Venturing into new geographic regions, such as Latin America, often involves bringing aboard new professionals with relevant local expertise but less experience with private equity, so in many ways, emerging market funds have the feel of a younger shop, even with veterans on staff. Add the administrative cost of softening the beaches and developing a presence in a given region, and the perception of the GPs' commitment expands beyond the traditional definition. LPs appreciate that access to emerging markets may involve greater risk and effort, but few are willing to waive the GP commitment entirely.

Synthetic commitment
What if a new firm has a real challenge in raising the base commitment? One placement agent reports clients raising the 1 percent among friends and relatives, with some regional banks coming through on rare occasions. A more complex solution that has nevertheless become more common over the past several years is diverting management fees to feed what becomes the GPs' commitment to the fund.

Under this scheme, the fund's management fee is waived in exchange for additional capital being drawn down at each call, which represents the GP commitment to the fund. LPs have mixed views of this arrangement. ?This often means that limited partners are paying a portion of the management fee up front as the capital calls typically happen in the early years of the fund, whereas the management fees are normally spread across the fund's full lifespan,? explains Larry Rowe of the law firm Ropes & Gray. ?And it's hard to escape the fact that it's essentially a no-interest loan to the firm.?

The upside for LPs of such cashless commitments is that the general partners rely exclusively on the fund's performance for their compensation, which is no small risk for a partner, given the duration of the investment process. If a partner lacks the net worth to raise the minimum commitment, the potential of years without income has to be a daunting prospect. But the risk may have an upside beyond the short-term solution of funding a commitment. Robert Burke of law firm WilmerHaleexplains, ?Waiving the management fee can provide a very tax efficient structure. By waiting for the compensation to come as part of a realized investment, the management fee isn't taxed as ordinary income but as capital gains.?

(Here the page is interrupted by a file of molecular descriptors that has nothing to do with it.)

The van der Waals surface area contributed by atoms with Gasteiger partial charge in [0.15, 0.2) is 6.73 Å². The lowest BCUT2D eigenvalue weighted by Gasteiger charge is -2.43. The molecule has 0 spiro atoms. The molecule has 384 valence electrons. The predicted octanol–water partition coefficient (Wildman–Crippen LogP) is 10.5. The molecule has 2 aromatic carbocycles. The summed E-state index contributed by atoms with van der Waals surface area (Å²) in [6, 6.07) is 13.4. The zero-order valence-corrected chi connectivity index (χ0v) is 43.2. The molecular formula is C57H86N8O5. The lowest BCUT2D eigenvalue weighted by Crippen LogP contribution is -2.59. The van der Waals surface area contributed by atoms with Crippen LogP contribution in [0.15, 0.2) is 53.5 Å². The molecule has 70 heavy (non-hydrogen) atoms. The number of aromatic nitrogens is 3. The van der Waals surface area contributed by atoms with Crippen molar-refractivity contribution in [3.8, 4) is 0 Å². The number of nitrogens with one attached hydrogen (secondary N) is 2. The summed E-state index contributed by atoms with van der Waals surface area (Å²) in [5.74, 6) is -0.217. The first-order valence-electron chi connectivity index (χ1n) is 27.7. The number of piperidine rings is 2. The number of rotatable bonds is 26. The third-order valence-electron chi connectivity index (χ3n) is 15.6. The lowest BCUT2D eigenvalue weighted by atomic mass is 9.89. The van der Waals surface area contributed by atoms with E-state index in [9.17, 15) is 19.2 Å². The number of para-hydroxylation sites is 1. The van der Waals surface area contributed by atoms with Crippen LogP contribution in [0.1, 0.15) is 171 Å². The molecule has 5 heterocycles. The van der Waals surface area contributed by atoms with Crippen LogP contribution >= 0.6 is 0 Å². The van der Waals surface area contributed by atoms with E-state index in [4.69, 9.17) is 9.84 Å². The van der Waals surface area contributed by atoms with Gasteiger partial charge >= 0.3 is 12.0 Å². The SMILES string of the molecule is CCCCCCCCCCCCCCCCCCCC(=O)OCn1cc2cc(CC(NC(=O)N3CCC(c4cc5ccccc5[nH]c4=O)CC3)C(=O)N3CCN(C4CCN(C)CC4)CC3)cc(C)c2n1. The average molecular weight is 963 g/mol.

A tax advantage certainly better compensates the partner for risk, but it hardly diminishes risk. The other negative for waiving a management fee is a message about value that gets conveyed to some LPs. Paul Denning warns, ?I advise my clients against waiving management fees. If you're providing a quality product, it should be worth the fees to properly administer it. If you're willing to do that for free, what does that say about how you value your contribution??

Essentially, the GP commitment can become a marketing issue if LPs feel it comes up short. ?We don't believe the commitment is a marketing tool by itself, but it can raise questions for an LP if they feel the GP can handle a higher percentage,? says Plunkett.

The track record of the team and the industry or geographic focus of the fund are the core issues, but a paltry commitment can generate enough doubt to make the difference between firm x and y if they have comparable investment strategies. ?We always suggest our clients align their interests with LPs by putting forth their most substantial commitment from the start,? explains Plunkett, adding, ?It's not a term that gets negotiated.?

When LPs pass on a fund, they rarely offer feedback with the degree of detail that would address such a line item, and how it factored into their decision, so it becomes all the more vital to open with the strongest possible commitment. What makes a particular commitment ?strong? however, might boil down to certain intangible qualities. Denning says, ?If the LP knows and trusts the partner, either through a prior relationship or their track record, they'll be more inclined to be flexible on issues such as commitment level, and assume that interests are aligned.?

And that's precisely what makes a GP's commitment so difficult to define with a hard and fast number, as it deals with the LPs' perception of what's at stake for the partner. And in the case of so subjective a view, it is all the more vital that the commitment remain consistent with the image the firm is touting. Is it a young and hungry fund making its entrance or an established player looking to outperform? A clearly communicated identity, may, in the end, prove the most compelling argument for the structure and level of any GP's commitment.